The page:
“Why do you care so much?” “Stop trying so hard.” You may have heard this from a well-meaning colleague or, even worse, from your own boss. But why would someone want you to care less?
My career will be defined by the prevalence of the internet. Yours likely will be too. And we are still experiencing an incredible acceleration of the use of technology. But one thing remains the same — we are human. We still crave personal connection, even when so many of our interactions are now made possible by technology.
Pop quiz: How many minutes a day do customers use your product? What screens do they visit most? How much data do they enter? These questions might have you dreaming of an analytics dashboard that would bring you nirvana. But beware — you will never fully understand your customers if you fall into the “data-only trap.”
Have you seen the real “real” news? A few well-known companies are behaving badly. They made some money in the short term and felt like long-term winners. People were celebrating their success loudly. And the companies themselves were banging their collective chest with pride — look at us. Yet when their lack of integrity and questionable tactics were revealed, all that hype was replaced by scorn. Sound familiar?
“Can we grab coffee on Tuesday or Thursday next week?” This is the sign-off on so many email pitches from associates at venture capital firms who are sourcing deals. Deals — yep, companies with real products and growing customer bases who are going places.
I once worked for a CEO who thought he was the next Larry Ellison. He was an early Oracle employee but did not go so far as owning a yacht or racing team. What he did do was adopt Ellison’s intense leadership style — ultimately creating a workplace of unhappiness and fear. He owned the company so he could do what he wanted. But he pushed out almost everyone who ever worked there.
If you are like me, the following has happened to you. And if you are lucky, it has only happened once — but that is unlikely.
Do you believe in love at first sight? Some people quickly answer this question with “yes.” But ask if they can pinpoint the very moment their affections blossomed and you usually get a vague reply. Something like, “We met in college at a mutual friend’s party.” That is because most love grows over time — there is no one magical moment.
“What is your product, really?” If you work for a technology company, you might think of it as the item you directly sell, the software that you ship, or the basic service you provide. But this is only part of the answer. Your product is actually the complete experience and relationship you and your customers share.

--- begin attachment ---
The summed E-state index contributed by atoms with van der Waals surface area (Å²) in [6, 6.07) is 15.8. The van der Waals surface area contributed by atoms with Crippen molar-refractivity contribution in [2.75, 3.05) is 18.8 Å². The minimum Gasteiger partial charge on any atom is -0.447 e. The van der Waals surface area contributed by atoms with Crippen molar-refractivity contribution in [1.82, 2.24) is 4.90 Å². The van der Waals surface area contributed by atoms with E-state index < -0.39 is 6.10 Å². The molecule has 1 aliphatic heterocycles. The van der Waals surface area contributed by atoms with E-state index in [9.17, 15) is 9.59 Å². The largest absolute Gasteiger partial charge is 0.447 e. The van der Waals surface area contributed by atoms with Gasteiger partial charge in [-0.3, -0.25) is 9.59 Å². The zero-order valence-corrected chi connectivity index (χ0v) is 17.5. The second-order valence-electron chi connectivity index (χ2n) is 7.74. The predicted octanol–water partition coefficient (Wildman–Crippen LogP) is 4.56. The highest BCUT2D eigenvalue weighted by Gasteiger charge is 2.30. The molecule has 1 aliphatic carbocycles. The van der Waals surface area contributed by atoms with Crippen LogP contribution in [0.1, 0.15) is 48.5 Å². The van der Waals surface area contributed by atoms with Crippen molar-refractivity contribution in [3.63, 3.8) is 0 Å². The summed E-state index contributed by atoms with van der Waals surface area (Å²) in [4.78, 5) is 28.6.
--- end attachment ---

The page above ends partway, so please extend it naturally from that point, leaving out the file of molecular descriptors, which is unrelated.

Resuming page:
Rave reviews are unusual. For good reason. This kind of adulation is only reserved for the truly outstanding. Even artists who refine their craft for years may not be recognized for their genius during their lifetime — if ever. Product builders can find a lesson here. Complaints come fast and easy. Adoration, not so much.
You want to build something great. We all do. And we hope that customers will love our products as much as we do. But too many people cut corners simply because it takes hard work to earn that desired love. And when the shortcuts lead to a focus on product hype and bolstering company valuation rather than serving adoring customers, it can spell big trouble.
I hope that you do not hold it against me. But I love my job. And I think you should too. This is why I spent the last year writing words of happiness — words of love. I wrote them for me and you. Roughly 64,000 words laid out over 236 pages in a book. It is called Lovability. It launched today and I am humbled that it is already an Amazon bestseller.
Why do some people work so much harder than others? Some might say they do it because of martyrdom or the pursuit of accolades. But my experience has shown that those who do more than expected simply love the job and want to contribute to the team’s success.
It was the best of companies, it was the worst of companies. One built something that the people loved. It poured energy into delighting customers. Eventually, it was rewarded with a great fortune. The second company disregarded people. This company was mischievous and greedy. While it succeeded in the short-term, customers and employees eventually revolted. The company lost trust, along with its great fortune.